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Donald R. Marks

Recent studies using neuroimaging technologies offer evidence that ancient beliefs about the benefits (e.g., enhanced attention, increased distress tolerance) associated with mindfulness practice and other forms of meditation may be supported by identifiable neuroanatomical changes in the brain. Although it is too early to make probative statements regarding exactly how and why contemplative practices affect the structure and activity of the brain, sport psychologists may want to consider the potential implications of the findings that have begun to emerge from this neural correlates research. The goal of this article is to (a) review the findings from the principal studies of contemplative practice that have employed measures of neuronal activity (e.g., fMRI, EEG) and (b) examine the potential relevance of these studies to the treatment of psychological disorders among athletes and the enhancement of athletic performance.

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Rebekah L. Scott and J. Gregory Anson

Conversion Disorder affects voluntary motor and sensory function and involves unexplained neurological symptoms without an organic cause. Many researchers have attempted to explain how these symptoms arise but the neural correlates associated with Conversion Disorder remain largely unknown to clinicians and neuroscientists alike. This review focuses on investigations of Conversion Disorder (with motor symptoms) when deficits in voluntary movement occur. No single consistent hypothesis has emerged regarding the underlying cortical mechanisms associated with motor Conversion Disorder. However, findings from electrophysiology, neuroimaging, and behavioral research implicate the involvement of prefrontal networks. With further research using measurement techniques precise in spatial as well as temporal resolution, the conflict associated with two views of the neural correlates of motor Conversion Disorder may be resolved. This will provide a better understanding of the impairment associated with the preparation, generation, and execution of intentional movement in Conversion Disorder.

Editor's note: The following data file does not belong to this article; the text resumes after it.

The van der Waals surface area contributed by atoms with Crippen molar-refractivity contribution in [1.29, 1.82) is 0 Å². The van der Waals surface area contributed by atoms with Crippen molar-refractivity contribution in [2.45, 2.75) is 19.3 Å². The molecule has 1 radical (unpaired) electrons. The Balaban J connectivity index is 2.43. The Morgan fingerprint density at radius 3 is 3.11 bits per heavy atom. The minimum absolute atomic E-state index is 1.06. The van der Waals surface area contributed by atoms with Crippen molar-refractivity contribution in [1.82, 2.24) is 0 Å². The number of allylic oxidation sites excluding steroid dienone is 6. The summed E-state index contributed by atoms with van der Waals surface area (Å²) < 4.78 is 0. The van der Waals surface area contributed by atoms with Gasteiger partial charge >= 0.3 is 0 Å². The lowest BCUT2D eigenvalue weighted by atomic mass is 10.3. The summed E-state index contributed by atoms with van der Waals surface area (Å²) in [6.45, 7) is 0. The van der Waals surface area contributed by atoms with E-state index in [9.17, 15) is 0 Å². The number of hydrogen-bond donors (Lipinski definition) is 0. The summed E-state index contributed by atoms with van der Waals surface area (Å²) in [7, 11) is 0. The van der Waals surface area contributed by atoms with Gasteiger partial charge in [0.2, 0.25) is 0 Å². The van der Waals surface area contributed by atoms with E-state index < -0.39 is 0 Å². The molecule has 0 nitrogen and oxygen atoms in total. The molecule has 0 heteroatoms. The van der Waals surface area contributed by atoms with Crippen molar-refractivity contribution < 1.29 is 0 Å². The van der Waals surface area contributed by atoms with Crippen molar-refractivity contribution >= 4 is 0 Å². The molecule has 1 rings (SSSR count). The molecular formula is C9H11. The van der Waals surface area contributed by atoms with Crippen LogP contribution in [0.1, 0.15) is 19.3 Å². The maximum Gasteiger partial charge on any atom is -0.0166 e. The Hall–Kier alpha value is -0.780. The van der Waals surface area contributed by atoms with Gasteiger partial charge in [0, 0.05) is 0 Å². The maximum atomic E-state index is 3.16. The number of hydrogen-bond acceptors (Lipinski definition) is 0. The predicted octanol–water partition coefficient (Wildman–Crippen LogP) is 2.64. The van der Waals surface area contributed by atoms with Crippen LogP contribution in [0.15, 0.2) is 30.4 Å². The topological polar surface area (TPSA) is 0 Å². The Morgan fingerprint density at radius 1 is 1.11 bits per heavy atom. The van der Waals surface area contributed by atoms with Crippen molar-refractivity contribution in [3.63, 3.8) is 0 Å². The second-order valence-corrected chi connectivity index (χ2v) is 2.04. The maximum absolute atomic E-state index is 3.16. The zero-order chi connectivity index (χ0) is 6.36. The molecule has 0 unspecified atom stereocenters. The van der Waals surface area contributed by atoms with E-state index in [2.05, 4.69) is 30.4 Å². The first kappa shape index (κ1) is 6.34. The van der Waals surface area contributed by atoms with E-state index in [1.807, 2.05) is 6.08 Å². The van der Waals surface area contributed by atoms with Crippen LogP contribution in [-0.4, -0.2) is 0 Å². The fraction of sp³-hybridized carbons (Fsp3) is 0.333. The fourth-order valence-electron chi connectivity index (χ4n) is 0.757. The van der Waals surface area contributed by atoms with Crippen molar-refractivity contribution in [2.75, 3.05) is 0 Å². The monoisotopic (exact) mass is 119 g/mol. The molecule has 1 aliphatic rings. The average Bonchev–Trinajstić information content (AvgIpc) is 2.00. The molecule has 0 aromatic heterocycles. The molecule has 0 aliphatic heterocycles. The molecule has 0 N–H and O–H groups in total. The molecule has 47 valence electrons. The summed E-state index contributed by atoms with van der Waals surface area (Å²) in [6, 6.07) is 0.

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Dustin R. Grooms, Adam W. Kiefer, Michael A. Riley, Jonathan D. Ellis, Staci Thomas, Katie Kitchen, Christopher A. DiCesare, Scott Bonnette, Brooke Gadd, Kim D. Barber Foss, Weihong Yuan, Paula Silva, Ryan Galloway, Jed A. Diekfuss, James Leach, Kate Berz, and Gregory D. Myer

on the external stimulation of the M1 using transcranial magnetic stimulation. As a result, it is unknown what role other brain regions may have had or how these neural adaptations influence intrinsically driven motor control. Previous neuroimaging work has suggested that motor learning and skill